A Group Item is used to enter a set of items that go together on forms. Use group items when you sell set of items and don’t want to enter each item individually on a form. When you select a group item, QuickBooks enters each item on the form.

A Sales Tax Item is used to calculate the sales tax or identify a non-taxable item. A Sales Tax Item represents a single tax at a specific rate and pay to a specific agency. You can group sales tax items to include each jurisdiction that you pay sales tax to so that it will show on forms as a single line item, but it includes all jurisdictions.


The Payroll Item List is used to identify everything that affects the amount of a paycheck. For example, deductions are payroll items. Bonuses, commissions, salary, and hourly are all examples of items on the Payroll Item List.


Vendors are those who provide services or products to your business. Vendors include 1099 contractors, those who supply you with the products you sell, those who provide you with things like electricity, phone services, etc., and those who you pay your tax liabilities to. For example, if you hire someone who is not going to be an employee, they are your vendor. The electric company is a vendor because they supply you with electricity. The IRS is a vendor because you pay taxes to them.

Vendor Types are a way of categorizing vendors in a way that is helpful to your business. For example, you could set up vendors by product, location, or how well you like doing business a particular vendor. For even more detail, you would use Vendor subtypes.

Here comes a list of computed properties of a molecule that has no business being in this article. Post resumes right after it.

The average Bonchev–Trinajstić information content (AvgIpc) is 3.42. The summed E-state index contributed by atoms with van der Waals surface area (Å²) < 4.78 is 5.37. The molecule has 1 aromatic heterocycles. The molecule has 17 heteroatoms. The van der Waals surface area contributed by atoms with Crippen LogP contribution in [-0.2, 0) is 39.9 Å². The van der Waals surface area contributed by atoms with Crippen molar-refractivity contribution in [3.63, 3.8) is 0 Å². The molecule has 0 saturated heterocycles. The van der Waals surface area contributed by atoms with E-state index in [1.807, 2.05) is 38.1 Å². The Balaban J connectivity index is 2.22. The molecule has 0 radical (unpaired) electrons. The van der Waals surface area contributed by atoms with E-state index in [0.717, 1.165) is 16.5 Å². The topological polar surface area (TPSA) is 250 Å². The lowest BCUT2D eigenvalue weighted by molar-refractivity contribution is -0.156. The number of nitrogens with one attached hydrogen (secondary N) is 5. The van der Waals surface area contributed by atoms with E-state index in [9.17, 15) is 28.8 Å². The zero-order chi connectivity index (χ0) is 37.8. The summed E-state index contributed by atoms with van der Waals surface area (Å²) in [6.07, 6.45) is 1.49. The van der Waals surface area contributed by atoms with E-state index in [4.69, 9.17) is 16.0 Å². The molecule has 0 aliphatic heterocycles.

Customers are those who buy your products or services.

Customer Types are a way of categorizing your customers in a way that is useful to your business. For example, you could categorize your customers by location, which segment of your business they utilize, or how well they pay their bills.


Jobs are a way of tracking the work you’re doing for your customers, making it easier to know what you’ve done, what you need to do, and when you’ve promised it to your customer.

Job Types are a way of classifying jobs much in the same way customer and vendor types classify customers and vendors.


Classes are a way of sorting information in a way that is useful to your business. They can identify departments, locations, or just about any other way you want to sort information on your profit and loss statement. For example, if you operate three stores and categorize them by class, you would be able to track the profit and loss details for each store individually. If you didn’t categorize information by class, you wouldn’t be able to tell if an item was selling well at all of your stores, or if it was selling well in one particular location and doing poorly in another location. That information is very valuable when determining the management of each store.

Be careful not to confuse items with classes. Items are used to track and provide details for an individual item or service, and a class is used to categorize information by section, department, location, etc.